Shuswap settlers successfully lobbied Prime Minister Wilfred Laurier on his western tour in 1910 to ensure the size of their homesteads was not reduced
When the first settlers began to arrive in mass after the railway was built, they faced enormous legal as well as physical challenges. They arrived to stake out their “free” homesteads” with visions of bountiful harvests of fruits and vegetables only to be faced with years of difficult, back-breaking land clearing and a bureaucratic nightmare that resulted in many of them being labeled as just squatters.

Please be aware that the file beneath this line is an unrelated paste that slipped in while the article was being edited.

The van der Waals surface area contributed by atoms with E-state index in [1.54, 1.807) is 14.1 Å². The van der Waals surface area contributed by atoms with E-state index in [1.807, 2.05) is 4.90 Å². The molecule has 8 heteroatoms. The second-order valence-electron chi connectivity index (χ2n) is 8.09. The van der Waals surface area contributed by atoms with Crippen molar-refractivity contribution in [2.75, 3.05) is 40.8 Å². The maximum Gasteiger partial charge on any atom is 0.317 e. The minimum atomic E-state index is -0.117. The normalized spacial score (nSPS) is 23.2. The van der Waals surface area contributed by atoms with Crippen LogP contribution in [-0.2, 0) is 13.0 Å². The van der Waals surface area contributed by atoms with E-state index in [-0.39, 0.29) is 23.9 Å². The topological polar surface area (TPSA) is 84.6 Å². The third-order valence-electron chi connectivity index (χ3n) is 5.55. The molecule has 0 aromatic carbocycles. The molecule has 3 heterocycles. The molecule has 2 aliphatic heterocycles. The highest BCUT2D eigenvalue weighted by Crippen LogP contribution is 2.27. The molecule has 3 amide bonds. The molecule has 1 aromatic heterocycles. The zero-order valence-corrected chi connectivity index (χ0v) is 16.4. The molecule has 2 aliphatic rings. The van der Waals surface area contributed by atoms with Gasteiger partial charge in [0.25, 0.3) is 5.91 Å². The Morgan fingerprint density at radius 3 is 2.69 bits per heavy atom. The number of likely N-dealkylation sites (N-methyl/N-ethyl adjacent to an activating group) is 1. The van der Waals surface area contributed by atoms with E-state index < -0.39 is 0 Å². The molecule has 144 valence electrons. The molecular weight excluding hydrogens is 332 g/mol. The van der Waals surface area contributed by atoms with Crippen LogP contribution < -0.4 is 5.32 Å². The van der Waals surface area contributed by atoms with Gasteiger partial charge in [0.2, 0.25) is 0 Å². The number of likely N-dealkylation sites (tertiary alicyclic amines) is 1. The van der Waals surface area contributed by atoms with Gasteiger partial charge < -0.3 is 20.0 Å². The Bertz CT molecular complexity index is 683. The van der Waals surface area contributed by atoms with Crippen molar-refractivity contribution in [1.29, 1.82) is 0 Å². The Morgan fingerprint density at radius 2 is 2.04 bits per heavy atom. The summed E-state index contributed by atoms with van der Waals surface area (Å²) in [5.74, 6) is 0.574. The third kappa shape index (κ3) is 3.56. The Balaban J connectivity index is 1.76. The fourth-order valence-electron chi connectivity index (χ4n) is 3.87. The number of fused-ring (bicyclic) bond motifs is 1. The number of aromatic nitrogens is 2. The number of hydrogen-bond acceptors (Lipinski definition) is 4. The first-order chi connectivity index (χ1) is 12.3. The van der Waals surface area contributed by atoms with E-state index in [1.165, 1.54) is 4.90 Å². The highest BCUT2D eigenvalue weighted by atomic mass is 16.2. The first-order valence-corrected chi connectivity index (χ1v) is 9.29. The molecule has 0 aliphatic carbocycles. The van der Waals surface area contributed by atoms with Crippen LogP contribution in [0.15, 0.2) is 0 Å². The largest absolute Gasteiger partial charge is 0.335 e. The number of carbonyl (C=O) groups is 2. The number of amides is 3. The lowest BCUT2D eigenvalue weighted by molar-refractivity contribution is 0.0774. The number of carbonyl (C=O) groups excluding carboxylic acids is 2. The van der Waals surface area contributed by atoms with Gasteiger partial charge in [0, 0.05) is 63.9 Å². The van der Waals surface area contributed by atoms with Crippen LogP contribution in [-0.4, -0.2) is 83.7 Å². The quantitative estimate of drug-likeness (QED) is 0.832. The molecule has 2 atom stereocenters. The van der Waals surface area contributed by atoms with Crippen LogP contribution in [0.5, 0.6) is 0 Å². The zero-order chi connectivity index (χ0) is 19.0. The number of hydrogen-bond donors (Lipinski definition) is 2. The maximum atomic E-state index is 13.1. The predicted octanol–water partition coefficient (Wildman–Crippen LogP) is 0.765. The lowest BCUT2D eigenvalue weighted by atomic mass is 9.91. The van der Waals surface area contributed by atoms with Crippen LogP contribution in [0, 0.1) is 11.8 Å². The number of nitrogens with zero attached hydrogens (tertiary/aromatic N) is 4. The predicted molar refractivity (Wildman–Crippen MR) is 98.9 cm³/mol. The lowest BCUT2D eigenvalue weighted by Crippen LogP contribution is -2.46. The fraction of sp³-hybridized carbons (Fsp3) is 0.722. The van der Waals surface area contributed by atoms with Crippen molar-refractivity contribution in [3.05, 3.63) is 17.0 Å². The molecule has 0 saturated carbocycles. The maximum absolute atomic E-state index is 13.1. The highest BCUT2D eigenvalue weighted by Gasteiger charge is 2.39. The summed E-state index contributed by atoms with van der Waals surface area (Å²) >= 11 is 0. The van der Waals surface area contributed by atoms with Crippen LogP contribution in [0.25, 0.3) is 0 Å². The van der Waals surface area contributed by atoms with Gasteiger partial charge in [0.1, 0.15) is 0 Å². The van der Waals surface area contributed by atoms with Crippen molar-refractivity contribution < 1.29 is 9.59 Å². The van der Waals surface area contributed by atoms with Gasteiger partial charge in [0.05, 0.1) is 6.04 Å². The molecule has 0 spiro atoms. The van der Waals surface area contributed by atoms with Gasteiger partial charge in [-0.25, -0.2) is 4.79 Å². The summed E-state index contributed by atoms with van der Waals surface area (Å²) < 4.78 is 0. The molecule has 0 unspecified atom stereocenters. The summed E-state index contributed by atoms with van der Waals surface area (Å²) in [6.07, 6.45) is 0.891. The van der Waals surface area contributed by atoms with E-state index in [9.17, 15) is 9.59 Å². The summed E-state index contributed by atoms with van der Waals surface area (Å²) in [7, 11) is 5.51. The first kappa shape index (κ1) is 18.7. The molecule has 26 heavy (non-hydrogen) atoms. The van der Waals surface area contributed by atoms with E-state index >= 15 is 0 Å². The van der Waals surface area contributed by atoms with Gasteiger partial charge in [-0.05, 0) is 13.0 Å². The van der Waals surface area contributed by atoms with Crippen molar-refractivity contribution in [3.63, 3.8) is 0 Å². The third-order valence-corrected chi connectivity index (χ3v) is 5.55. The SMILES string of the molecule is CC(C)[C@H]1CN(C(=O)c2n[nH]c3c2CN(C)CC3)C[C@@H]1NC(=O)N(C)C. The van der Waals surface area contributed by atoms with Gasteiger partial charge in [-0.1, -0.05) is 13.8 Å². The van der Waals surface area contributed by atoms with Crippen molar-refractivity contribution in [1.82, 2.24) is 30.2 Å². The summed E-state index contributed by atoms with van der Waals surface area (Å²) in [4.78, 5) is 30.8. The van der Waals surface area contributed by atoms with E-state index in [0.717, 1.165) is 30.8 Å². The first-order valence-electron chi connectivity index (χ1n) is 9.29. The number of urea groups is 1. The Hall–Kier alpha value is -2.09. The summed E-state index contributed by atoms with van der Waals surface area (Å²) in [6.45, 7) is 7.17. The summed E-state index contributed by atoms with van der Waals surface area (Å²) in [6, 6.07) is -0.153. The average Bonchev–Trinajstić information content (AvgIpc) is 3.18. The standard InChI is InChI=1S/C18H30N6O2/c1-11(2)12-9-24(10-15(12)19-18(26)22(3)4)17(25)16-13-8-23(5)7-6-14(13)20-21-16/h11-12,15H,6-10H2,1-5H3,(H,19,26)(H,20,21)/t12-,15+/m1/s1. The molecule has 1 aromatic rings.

Prior to 1896, there were few permanent settlers in the Shuswap. Other than the early-formed settlements in Chase, Westwold (Grande Prairie), Fortune’s Landing (Enderby) and Sicamous, most of the Shuswap was still vacant land except for the small Indian reserves. With the election of Canadian Prime Minister Wilfred Laurier, a settlement campaign began called the “the last Best West,” named because by then most of the best land in the U.S. had already been settled. This campaign led to first a trickle and then a flood of settlers moving to the Shuswap.